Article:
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2016 Graduate Highlights

2016 has proven to be an exciting year for the School of Jewelry and Metal Arts! Between exhibitions, new classes, and other great events, our students have been very very busy. In honor of their hard work, we have selected a small group of this years graduates to highlight.


Jenhui Chang

"Those Beautiful Little Pathogens"

"Wearing jewelry is special and enjoyable, but because I am allergic to metals and other things, I cannot wear jewelry. As a lover of jewelry, I try to overcome my allergies and deal with the reactions my body has to metal touching my skin. I have gradually come to accept the fact that the allergies win every time. I began to be curious about these tiny pathogens, and how certain tiny organisms have so much power and influence over human beings. 

Since I cannot overcome my own allergies, I wanted to conquer the irritants by creating a body of work consisting of jewelry and sculptural pieces inspired by a variety of cells that trigger people's physical responses. 

Also, I want to create awareness about people suffering from illnesses. Through this work, people may have a better understanding of the beautiful, yet powerful impact of those tiny cells, and develop empathy towards others instead of judging them from unpleasant appearances."


Hsinyu Candy Chu

Light & Shadow

"Growing up, my father immersed me in the ancient Chinese concepts of Yi-Ching (or The Book of Changes). He analyzes its classical theories and applies it in Fung Shui. He emphasizes the five natural elements (wood, fire, earth, gold, water) as he adjusts differences in magnetic fields to achieve balance and harmony.  

Having been exposed to such ideas, I am becoming increasingly interested in the idea of complementarity, of Yin-Yang. I believe that opposites are important as they help us to both see and allow us balance. The same is true of human moods; we can’t conceive happiness without sadness, and vice versa. Also, one emotion can bleed into the next and transform seamlessly. For instance, we understand and see light precisely because darkness also exists. In life, we are led to seek harmony among a series of opposing forces.

Interconnectivity of the universe and all beings can be representative of the Yin and Yang theory. If the symbol can be interpreted as the universe then all that is within the universe has both light and shadow sides. Light and shadow are two different energies that represent the diversity of elements. They are opposites, but also complements. Light overtakes shadow and shadow can overtake light. In other words, we can find light within shadow and shadow within light. We cannot separate them. The two different energies maintain balance and harmony.


Azita Mireshghi

Nature as Empowerment

"I find the nature that surrounds us to be the most significant force in our unnatural lives. The mystery, beauty, and power present in nature inspire me and help me stay grounded in the chaos that confines me. The objective of this thesis is to create a body of work consisting of mainly jewelry, including aesthetic elements from nature meant to convey the emotion of empowerment to the wearer.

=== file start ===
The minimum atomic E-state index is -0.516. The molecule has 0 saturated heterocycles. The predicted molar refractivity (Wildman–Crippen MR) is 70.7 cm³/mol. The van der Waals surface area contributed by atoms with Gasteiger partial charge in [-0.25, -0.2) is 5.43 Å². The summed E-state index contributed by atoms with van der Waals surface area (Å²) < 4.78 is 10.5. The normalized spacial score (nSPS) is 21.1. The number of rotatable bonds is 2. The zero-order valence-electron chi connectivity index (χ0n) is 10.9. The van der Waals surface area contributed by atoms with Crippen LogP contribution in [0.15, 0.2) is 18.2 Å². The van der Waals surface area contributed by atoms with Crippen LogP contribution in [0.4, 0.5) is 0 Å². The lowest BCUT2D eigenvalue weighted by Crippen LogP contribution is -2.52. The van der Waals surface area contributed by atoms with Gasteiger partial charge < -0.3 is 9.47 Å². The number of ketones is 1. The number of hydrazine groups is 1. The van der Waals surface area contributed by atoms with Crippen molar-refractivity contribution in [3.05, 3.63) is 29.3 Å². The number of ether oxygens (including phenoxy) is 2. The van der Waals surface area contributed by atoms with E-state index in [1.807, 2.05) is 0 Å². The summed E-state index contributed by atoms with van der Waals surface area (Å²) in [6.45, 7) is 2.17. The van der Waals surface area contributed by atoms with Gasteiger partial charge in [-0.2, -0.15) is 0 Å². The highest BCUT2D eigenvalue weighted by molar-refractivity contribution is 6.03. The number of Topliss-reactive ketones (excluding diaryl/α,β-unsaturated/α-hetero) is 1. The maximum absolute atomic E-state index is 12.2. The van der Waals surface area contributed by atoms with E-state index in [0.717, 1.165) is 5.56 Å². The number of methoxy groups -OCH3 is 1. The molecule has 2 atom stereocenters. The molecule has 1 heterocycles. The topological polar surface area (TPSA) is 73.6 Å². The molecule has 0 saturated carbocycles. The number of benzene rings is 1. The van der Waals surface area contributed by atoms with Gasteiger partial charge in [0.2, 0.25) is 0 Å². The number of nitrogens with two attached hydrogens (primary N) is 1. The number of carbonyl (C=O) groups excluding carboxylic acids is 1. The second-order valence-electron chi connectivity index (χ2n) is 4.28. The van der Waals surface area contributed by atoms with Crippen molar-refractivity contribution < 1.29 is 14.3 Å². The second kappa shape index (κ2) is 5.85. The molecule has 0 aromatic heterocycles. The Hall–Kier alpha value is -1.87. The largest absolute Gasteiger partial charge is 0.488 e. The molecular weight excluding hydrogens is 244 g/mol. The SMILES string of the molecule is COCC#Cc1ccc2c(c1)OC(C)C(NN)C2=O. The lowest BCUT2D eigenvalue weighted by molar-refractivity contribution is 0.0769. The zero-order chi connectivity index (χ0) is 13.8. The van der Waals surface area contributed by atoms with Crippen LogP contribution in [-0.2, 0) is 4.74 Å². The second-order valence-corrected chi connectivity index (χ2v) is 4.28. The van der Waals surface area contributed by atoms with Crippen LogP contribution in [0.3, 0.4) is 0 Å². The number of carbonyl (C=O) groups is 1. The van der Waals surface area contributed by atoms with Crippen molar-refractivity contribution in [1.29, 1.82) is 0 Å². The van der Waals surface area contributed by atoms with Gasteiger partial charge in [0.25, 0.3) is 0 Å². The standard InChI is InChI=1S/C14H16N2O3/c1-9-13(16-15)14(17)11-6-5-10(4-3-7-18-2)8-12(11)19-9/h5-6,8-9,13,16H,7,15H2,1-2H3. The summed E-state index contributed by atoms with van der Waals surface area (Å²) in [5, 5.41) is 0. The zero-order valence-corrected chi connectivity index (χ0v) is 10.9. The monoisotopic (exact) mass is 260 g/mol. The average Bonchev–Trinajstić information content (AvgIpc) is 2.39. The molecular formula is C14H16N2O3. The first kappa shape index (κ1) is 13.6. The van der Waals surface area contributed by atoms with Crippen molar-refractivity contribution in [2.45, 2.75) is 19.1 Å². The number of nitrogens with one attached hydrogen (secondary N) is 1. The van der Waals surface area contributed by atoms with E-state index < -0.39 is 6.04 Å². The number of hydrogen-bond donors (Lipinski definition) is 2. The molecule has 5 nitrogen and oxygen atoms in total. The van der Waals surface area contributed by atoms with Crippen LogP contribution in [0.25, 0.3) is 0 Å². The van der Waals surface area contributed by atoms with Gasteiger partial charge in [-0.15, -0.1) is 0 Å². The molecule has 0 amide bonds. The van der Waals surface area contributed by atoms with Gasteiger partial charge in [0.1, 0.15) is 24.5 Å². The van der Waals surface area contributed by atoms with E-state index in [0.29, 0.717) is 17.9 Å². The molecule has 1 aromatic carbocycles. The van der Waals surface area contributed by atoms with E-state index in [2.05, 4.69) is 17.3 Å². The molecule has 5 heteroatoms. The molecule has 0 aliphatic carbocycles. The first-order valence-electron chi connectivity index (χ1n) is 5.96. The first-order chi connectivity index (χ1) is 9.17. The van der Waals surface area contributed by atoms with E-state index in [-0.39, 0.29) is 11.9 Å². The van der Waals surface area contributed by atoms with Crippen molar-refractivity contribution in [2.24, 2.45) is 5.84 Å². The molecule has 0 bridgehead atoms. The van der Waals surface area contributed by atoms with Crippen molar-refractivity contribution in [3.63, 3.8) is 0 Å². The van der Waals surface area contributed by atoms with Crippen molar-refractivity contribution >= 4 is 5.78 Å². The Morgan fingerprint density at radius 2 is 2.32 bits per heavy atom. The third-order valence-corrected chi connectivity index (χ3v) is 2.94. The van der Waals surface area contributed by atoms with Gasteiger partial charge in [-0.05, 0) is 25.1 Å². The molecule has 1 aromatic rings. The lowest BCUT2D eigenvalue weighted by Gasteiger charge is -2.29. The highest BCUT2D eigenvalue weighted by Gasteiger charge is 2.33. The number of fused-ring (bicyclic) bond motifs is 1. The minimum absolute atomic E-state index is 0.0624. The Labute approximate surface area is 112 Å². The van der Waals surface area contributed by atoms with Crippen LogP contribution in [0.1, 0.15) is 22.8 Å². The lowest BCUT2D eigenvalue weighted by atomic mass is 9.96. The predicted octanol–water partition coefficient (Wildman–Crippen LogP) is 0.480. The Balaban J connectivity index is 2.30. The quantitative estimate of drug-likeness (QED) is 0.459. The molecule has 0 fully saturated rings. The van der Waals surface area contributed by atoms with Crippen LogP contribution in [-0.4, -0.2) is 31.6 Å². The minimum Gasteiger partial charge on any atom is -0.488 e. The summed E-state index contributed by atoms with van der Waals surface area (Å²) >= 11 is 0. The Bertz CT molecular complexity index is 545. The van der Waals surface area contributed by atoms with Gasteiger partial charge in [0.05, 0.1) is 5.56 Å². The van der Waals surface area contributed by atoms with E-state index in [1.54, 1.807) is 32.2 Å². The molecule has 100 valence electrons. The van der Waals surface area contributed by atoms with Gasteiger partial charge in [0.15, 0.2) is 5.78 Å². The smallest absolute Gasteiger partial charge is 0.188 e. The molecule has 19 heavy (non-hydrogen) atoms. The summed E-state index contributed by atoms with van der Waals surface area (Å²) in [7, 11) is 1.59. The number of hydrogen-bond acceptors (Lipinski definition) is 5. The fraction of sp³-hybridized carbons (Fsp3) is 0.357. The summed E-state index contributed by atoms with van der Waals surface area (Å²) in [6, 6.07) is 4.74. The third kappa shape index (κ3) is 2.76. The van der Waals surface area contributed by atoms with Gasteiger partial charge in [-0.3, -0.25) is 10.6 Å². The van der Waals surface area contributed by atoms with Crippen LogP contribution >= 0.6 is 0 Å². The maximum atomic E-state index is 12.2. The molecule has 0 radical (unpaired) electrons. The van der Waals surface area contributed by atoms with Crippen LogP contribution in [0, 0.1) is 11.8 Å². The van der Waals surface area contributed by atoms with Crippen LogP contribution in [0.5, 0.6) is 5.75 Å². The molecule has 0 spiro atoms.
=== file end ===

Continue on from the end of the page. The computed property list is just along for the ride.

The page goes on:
The primary material for my work is metal: brass, steel, bronze, and copper. Unique elements such as intricate animal skin patterns and peculiar appendages such as horns, spark my curiosity and fascination. To capture their energy, I incorporate organic materials such as horn or horse hair, and etchings of textures meant to mimic their skin. The design and composition of each piece is influenced by tribal and ethnic adornments, biomorphic shapes, and forms used in armor. I work mostly on a large scale so each piece amplifies the body, helping the wearer empower themselves and give them the confidence to accomplish anything."


Diana Garcia Lecompte

“A halo of wonder encircles everything that he sees..."
Woolf, Virginia. The Common Reader (1925). 'The Elizabethan Lumber Room'.

"When I was a child in Bogota, Colombia, my family created an imaginary bubble of protection from the chaos that surrounded us. Under this shield I developed a sense of safety. Where I was not aware of what has happening around. I always felt protected by them as if nothing could happen to us. This feeling of safety is one of the greatest memories from my childhood.

Because of my protected upbringing, I design metal pieces that make the wearer feel safe, the same way that I feel when I was a kid. Utilizing elements from my childhood, I recreate my universe in the form of jewelry. My jewelry creates a space around the body and the piece itself. The wearer is meant to feel as though the jewelry is creating a bubble in their physical and spiritual space."


Xiaomin Li

The Contrast of Animate vs Inanimate in Wearable Forms

"Over the two years I have developed my own way of working on the concept called the contrast of animate vs inanimate via wearable forms. The contrast lies in both the concept and the visual effect. My inspiration comes from my personal interest, creating the impression of living plants. I chose plants such as seaweed and cactus for their potential geometric structures. I am fascinated by their unique structural beauty. Usually, I make organic forms stand for the animate part, constructed frame works for the inanimate part.

In some of my works, for interpreting how the thesis generated in my brain, I added a part which was mixed with the organic and the geometric elements. I am also working on creating visual contrast by coloring and combing positive part with negative part together. The scales of my works were controlled in the range of wearable forms, because I see what I am creating as in the field of applied art. I hope to build a bridge, which is my art jewelry works, to connect our daily lives with art closely.